A Terminal High Altitude Area Defense (THAAD) inte
FILE - A Terminal High Altitude Area Defense (THAAD) interceptor is launched from the Pacific Spaceport Complex Alaska in Kodiak, Alaska, during Flight Test THAAD (FTT), 18 July 11, 2017.

South Korea's defense minister said Sunday the military will upgrade its Patriot missile system as well.
The THAAD deployment could anger Beijing which objects to the presence in the region of the advanced anti-missile battery that can potentially monitor China’s military activities using high-resolution radar. China had reportedly imposed informal economic restrictions on South Korea as retaliation.
US sanctions

President Moon, who is on vacation, and U.S. President Donald Trump are expected to soon talk by phone to discuss North Korea’s second purported successful test of an intercontinental ballistic missile that independent weapons experts said demonstrated the capability to reach many parts of the United States.
Japanese Prime Minister Shinzo Abe spoke with Trump Monday. A White House statement said that Trump and Abe agreed that North Korea "poses a grave and growing direct threat" to the U.S., Japan, South Korea and other countries, and that the two also committed to increasing diplomatic and economic pressure.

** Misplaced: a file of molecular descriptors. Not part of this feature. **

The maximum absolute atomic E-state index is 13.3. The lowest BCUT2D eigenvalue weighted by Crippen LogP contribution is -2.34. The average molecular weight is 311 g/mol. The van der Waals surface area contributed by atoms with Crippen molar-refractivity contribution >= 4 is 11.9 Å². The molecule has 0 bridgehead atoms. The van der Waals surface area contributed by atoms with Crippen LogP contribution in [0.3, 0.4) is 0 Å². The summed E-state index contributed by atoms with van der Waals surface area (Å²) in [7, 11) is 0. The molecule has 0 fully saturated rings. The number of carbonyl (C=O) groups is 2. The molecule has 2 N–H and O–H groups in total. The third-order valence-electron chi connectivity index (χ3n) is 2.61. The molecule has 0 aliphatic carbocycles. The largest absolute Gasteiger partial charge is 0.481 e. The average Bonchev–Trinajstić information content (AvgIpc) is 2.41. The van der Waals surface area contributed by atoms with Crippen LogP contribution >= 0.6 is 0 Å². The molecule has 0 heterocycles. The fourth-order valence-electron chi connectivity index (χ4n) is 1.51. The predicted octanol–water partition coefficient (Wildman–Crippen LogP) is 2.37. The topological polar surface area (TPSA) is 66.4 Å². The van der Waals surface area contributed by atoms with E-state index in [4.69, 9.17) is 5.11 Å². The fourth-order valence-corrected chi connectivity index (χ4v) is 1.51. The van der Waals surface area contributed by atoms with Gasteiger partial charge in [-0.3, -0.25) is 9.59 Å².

While the Trump administration has emphasized all options including military action are being considered to stop the growing North Korean nuclear threat, it has been focusing on working with China, the North’s key trading partner, to fully implement sanctions.
U.S. Ambassador to the United Nations Nikki Haley Sunday expressed frustration with China’s refusal to impose serious economic pain that would force North Korea to seek relief through compliance.

U.S. Ambassador to the U.N. Nikki Haley speaks to
FILE - U.S. Ambassador to the U.N. Nikki Haley speaks to the staff at the U.S. Embassy in Ankara, Turkey, May 23, 2017.

Haley said in a statement that she would not seek an emergency session of the United Nations Security Council “if it produces nothing of consequence.”
New sanctions

President Trump has also indicated he will soon sign a new bill passed by the U.S. Congress last week authorizing new sanctions against North Korea, Iran and Russia, that would ban Chinese entities that do illicit business with North Korea from the U.S. financial system.
Woo Su-keun, a North Korea analyst at Donghua University in Shanghai says Beijing opposes these secondary sanctions and argues that internal violations should be handled under Chinese law.
“China holds a point that it is not appropriate for Chinese companies to be sanctioned by a specific country, rather it can only be done by the U.N.," he said.
Trump, in tweets on Saturday, said America's "foolish past leaders" had allowed China to make billions of dollars a year in trade while allowing North Korea to develop its nuclear program.

On Monday Chinese Vice Commerce Minister Qian Keming said China-U.S. trade and North Korea are not related issues.

Youmi Kim in Seoul contributed to this report.